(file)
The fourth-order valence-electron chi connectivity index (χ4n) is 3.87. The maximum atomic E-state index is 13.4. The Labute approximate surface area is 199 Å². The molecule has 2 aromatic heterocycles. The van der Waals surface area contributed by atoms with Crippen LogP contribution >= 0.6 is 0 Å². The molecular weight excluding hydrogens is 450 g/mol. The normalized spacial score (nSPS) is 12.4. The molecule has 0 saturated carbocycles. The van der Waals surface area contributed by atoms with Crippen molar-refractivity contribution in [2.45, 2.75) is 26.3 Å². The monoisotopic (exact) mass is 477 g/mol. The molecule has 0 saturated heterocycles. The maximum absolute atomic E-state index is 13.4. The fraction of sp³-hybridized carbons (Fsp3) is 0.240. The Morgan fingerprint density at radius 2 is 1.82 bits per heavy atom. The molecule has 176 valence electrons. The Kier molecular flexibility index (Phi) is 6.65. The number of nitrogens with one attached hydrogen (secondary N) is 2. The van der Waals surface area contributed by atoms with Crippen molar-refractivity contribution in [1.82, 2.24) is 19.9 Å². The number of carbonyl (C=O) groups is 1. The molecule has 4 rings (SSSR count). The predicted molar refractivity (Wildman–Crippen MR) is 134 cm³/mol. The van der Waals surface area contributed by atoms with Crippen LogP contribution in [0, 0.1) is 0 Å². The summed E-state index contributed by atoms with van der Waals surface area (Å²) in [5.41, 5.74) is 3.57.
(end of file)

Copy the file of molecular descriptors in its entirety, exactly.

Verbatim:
The fourth-order valence-electron chi connectivity index (χ4n) is 3.87. The maximum atomic E-state index is 13.4. The Labute approximate surface area is 199 Å². The molecule has 2 aromatic heterocycles. The van der Waals surface area contributed by atoms with Crippen LogP contribution >= 0.6 is 0 Å². The molecular weight excluding hydrogens is 450 g/mol. The normalized spacial score (nSPS) is 12.4. The molecule has 0 saturated carbocycles. The van der Waals surface area contributed by atoms with Crippen molar-refractivity contribution in [2.45, 2.75) is 26.3 Å². The monoisotopic (exact) mass is 477 g/mol. The molecule has 0 saturated heterocycles. The maximum absolute atomic E-state index is 13.4. The fraction of sp³-hybridized carbons (Fsp3) is 0.240. The Morgan fingerprint density at radius 2 is 1.82 bits per heavy atom. The molecule has 176 valence electrons. The Kier molecular flexibility index (Phi) is 6.65. The number of nitrogens with one attached hydrogen (secondary N) is 2. The van der Waals surface area contributed by atoms with Crippen molar-refractivity contribution in [1.82, 2.24) is 19.9 Å². The number of carbonyl (C=O) groups is 1. The molecule has 4 rings (SSSR count). The predicted molar refractivity (Wildman–Crippen MR) is 134 cm³/mol. The van der Waals surface area contributed by atoms with Crippen LogP contribution in [0, 0.1) is 0 Å². The summed E-state index contributed by atoms with van der Waals surface area (Å²) in [5.41, 5.74) is 3.57.